Donna Clair (Norris) Gerding slipped away peacefully in her home after a short illness with her daughter Kathryn Shaffer LaFerriere, son-in-law Phil LaFerriere and beloved “Grand-dog” Charlie at her side. She was surrounded by loving family and friends during her illness including; Step-daughter Filicity Gerding-Kennedy, son-in-law John Kennedy, Granddaughter Taylor Fitzerald, Grandsons J.T. and Benjamin Kennedy, great grandson Ryan Buban and a bevy of extraordinary friends.
Donna was preceded in death by her husband Fred Gerding and most recently by her son Bruce Shaffer. She is also survived by her granddaughter Kailey Rose Burrus and great grandson Jaz, sister and brother-in-law Mel and Nancy (Norris) Blackburn, brother and sister-in-law Gary and Pat Shaffer; nephews, Doug, Tony, and Scott Shaffer, David Clawson and niece Wendy Ronning.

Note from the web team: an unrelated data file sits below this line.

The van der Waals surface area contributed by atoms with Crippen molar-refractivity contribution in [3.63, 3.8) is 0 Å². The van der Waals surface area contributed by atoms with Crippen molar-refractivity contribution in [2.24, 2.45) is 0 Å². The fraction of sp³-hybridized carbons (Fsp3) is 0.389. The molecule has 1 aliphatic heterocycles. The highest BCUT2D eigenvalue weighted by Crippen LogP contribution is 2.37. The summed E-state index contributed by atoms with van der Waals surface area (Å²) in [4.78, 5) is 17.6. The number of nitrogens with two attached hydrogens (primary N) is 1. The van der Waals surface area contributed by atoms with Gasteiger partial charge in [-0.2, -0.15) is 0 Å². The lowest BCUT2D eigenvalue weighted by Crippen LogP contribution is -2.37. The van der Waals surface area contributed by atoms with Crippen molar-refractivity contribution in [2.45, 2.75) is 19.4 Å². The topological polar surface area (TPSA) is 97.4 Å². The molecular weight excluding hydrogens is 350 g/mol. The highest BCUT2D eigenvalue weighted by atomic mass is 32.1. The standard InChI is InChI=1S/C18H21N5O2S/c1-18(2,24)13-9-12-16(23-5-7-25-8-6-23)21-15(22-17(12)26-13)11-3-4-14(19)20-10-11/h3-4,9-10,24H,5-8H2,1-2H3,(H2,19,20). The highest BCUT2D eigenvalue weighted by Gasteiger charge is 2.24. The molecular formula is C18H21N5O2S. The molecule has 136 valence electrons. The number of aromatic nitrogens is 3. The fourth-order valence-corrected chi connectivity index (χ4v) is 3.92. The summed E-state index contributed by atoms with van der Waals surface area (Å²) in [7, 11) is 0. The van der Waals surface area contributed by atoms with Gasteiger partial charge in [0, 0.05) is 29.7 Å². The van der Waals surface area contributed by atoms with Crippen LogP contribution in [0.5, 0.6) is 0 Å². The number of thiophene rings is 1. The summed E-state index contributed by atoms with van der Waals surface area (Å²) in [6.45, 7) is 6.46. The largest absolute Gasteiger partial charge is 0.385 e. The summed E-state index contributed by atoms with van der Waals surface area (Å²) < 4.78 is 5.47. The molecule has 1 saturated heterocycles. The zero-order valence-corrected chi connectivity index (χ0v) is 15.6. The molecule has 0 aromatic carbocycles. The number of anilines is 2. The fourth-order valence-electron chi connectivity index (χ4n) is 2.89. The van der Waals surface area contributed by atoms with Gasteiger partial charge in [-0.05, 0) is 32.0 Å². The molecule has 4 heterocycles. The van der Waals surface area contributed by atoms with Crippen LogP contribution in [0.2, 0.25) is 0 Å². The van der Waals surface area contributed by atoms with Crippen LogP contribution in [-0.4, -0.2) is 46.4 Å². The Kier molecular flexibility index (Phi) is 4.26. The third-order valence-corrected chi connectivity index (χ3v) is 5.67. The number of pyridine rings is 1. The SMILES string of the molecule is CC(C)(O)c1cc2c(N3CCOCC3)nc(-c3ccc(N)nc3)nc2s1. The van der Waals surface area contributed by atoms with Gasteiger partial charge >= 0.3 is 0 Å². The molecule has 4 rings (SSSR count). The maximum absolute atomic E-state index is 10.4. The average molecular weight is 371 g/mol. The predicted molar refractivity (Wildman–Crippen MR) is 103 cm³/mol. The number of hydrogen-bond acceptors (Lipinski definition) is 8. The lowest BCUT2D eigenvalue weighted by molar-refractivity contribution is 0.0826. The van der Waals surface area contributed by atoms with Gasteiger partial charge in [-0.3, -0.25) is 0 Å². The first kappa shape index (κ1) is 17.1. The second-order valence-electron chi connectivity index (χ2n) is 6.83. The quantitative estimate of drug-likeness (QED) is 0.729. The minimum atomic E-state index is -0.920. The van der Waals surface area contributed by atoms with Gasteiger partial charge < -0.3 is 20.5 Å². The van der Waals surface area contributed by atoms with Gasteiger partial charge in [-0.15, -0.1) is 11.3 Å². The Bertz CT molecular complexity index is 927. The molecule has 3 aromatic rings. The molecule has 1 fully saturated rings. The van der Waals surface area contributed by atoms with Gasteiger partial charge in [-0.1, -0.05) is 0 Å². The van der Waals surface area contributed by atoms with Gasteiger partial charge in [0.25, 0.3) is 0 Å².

Donna was born in Medford, Oregon to Carl and Verna Norris. She moved to Mt. Shasta in 1964 and considered it her true home. She worked at several local businesses including; J&J Clothing, Rocky and Dave’s, The Mt. Shasta Herald, Tassie’s Sales & Service, and Edgewood Custom Interiors.
Donna loved people and she had many friends that meant the world to her. She was blessed to have such deep friendships whether they were new or old; and quite uncannily remembered everyone’s birthdays and anniversaries. Her friends were her family and many of them helped Donna with driving after the loss of her vision, keeping her active and social.
Donna was an absolute believer in Hospice and loved the daffodil program. Hospice served her with love and grace during her last days. The family respectfully requests in lieu of flowers donations be made to the Mercy Medical Hospice program.
The support and encouragement received after the death of her son Bruce and during her illness was immeasurable; for this she and her family are eternally grateful. Donna and her son Bruce were commemorated at an impromptu ceremony on the fourth of July in Mount Shasta. Donna lived life to the fullest, claimed death in her own way and wanted to be remembered as “a good old gal!”